Tinnitus (pronounced tin-NY-tus) is commonly described as a ringing in the ears, but it also can sound like roaring, clicking, hissing, or buzzing. It may be soft or loud, high pitched or low pitched. It may be present in either one or both ears. It is estimated that nearly 50 million Americans, nearly 20% of the population in the United States, has experienced tinnitus at some point in their lives.
Tinnitus is a symptom that something is wrong in the auditory system, which includes the ear, the auditory nerve, and the parts of the brain that process sound. Something as simple as a piece of earwax blocking the ear canal can cause tinnitus. But it can also be the result of a number of health conditions, including: noise-induced hearing loss, age-related hearing loss, hypertension or heart disease, ear or sinus infection, or a brain tumor.
The most common patients who develop tinnitus are ones with noise-induced and age-related hearing loss. We believe that the inner ear cells of these patients have been damaged from years of noise trauma or secondary to nerve degeneration. It is then felt that these damaged cells secrete an energy that the auditory center of the brain perceives as the tinnitus “noise”. Therefore, although the cause of tinnitus begins in the ear, it then continues in the brain.
Despite many of these associated conditions and causes, some people develop tinnitus for no known reason. Most of the time, tinnitus isn’t a sign of a serious health problem. However, if it’s loud or doesn’t go away, it can cause other problems such as depression, insomnia, or problems with memory and concentration. In these few patients, tinnitus can be a source of real mental and emotional anguish.
Pulsatile tinnitus is a rare type of tinnitus that sounds like a rhythmic pulsing in the ear, usually in time with your heartbeat. A doctor may be able to hear it by pressing a stethoscope against your neck, just below the ear. This kind of tinnitus is most often caused by problems with blood flow in the head or neck. Pulsatile tinnitus also may be caused by brain tumors or other structural abnormalities.
The evaluation of tinnitus starts with taking a thorough patient history, identifying any risk factors such as noise exposure, a history of infections, or a family history of hearing loss. A complete examination of the head and neck is then performed to check for abnormalities. A formal hearing test is critical to check for any hearing loss. Based on the findings, further testing with a CT scan or MRI scan may be warranted to make a final diagnosis.
Frustrating to both patients and physicians is that most causes of tinnitus presently do not have a specific cure. Although there is no common cure yet, there are treatments that help many people cope better with the condition.
Hearing aids often are very helpful for people who have hearing loss along with tinnitus. Using a hearing aid adjusted to carefully control outside sound levels may make it easier for you to hear. The better you hear, the less you may notice your tinnitus.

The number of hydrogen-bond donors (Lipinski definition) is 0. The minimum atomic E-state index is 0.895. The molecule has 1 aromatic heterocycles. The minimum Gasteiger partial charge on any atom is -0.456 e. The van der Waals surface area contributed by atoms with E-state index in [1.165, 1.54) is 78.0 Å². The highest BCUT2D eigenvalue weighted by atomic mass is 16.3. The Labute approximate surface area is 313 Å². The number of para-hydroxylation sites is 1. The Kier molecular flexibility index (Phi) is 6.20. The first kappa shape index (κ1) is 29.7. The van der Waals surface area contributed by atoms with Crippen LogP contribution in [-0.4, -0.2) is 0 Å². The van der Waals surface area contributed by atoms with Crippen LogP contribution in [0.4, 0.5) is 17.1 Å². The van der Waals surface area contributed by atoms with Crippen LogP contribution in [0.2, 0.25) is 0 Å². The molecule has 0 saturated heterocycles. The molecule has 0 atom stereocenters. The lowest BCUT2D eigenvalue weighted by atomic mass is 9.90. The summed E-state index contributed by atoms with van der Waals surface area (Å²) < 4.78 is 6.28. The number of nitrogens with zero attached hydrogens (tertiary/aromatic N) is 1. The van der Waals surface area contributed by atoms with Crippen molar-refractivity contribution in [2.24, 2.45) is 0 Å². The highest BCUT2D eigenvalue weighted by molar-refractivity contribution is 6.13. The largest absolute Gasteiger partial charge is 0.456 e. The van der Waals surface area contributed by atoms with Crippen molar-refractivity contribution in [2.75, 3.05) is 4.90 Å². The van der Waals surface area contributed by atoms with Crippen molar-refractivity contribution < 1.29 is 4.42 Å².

For patients with associated noise-induced hearing loss, prevention of further noise damage is critical. Anything a patient can do to limit their exposure to loud noise – often by wearing earplugs or earmuffs - will help prevent tinnitus from getting worse.
Tabletop sound generators, also known as noise-masking devices, are used as an aid for relaxation or sleep. Placed near the bed, the patient can program a generator to play pleasant sounds such as waves, waterfalls, rain, or the sounds of a summer night. This is all that many patients need to cope with their symptoms.
Acoustic neural stimulation is a relatively new technique for people whose tinnitus is very loud or won’t go away. It uses a palm-sized device and headphones to deliver a broadband acoustic signal embedded in music. The treatment helps stimulate change in the neural circuits of the brain, which eventually desensitizes you to the tinnitus. The device has been shown to be effective in reducing or eliminating tinnitus in a number of study volunteers. However, the device is quite expensive.
Antidepressants and antianxiety drugs might be prescribed by your doctor to improve your mood and help you sleep. Other medications may be available at drugstores and on the Internet as an alternative remedy for tinnitus, but none of these preparations has been proven effective in clinical trials.
Counseling helps many patients learn how to live with their tinnitus. Most counseling programs have an educational component to help patients understand what causes tinnitus. Some counseling programs help patients change the way they think about and react to their tinnitus. Patients may learn some things to do on their own to make the noise less noticeable and to fall asleep at night.
Dr. Robert Wilson, ENT
Hours of Operation
Monday to Friday
8:30 a.m. to 5:00 p.m.
Phone Number: (270) 769-5551